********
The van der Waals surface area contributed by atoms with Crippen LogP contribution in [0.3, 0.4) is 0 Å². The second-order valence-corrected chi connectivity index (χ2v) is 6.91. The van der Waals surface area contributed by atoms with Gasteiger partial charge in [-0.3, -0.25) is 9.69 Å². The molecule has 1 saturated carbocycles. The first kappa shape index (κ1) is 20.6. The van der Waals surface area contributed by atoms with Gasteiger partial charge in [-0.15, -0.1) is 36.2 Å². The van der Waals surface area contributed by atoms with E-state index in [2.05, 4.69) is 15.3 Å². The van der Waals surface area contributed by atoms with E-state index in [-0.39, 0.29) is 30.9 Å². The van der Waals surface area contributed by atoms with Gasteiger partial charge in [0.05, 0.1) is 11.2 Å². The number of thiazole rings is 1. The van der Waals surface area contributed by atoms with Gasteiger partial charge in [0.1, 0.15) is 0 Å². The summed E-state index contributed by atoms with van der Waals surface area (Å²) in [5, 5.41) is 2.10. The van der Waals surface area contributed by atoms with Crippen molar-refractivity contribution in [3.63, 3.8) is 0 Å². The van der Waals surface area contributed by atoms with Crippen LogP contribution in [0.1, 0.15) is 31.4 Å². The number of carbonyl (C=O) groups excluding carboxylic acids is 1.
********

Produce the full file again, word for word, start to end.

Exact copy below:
The van der Waals surface area contributed by atoms with Crippen LogP contribution in [0.3, 0.4) is 0 Å². The second-order valence-corrected chi connectivity index (χ2v) is 6.91. The van der Waals surface area contributed by atoms with Gasteiger partial charge in [-0.3, -0.25) is 9.69 Å². The molecule has 1 saturated carbocycles. The first kappa shape index (κ1) is 20.6. The van der Waals surface area contributed by atoms with Gasteiger partial charge in [-0.15, -0.1) is 36.2 Å². The van der Waals surface area contributed by atoms with E-state index in [2.05, 4.69) is 15.3 Å². The van der Waals surface area contributed by atoms with E-state index in [-0.39, 0.29) is 30.9 Å². The van der Waals surface area contributed by atoms with Gasteiger partial charge in [0.05, 0.1) is 11.2 Å². The number of thiazole rings is 1. The van der Waals surface area contributed by atoms with Gasteiger partial charge in [0.1, 0.15) is 0 Å². The summed E-state index contributed by atoms with van der Waals surface area (Å²) in [5, 5.41) is 2.10. The van der Waals surface area contributed by atoms with Crippen molar-refractivity contribution in [3.63, 3.8) is 0 Å². The van der Waals surface area contributed by atoms with Crippen LogP contribution in [0.1, 0.15) is 31.4 Å². The number of carbonyl (C=O) groups excluding carboxylic acids is 1.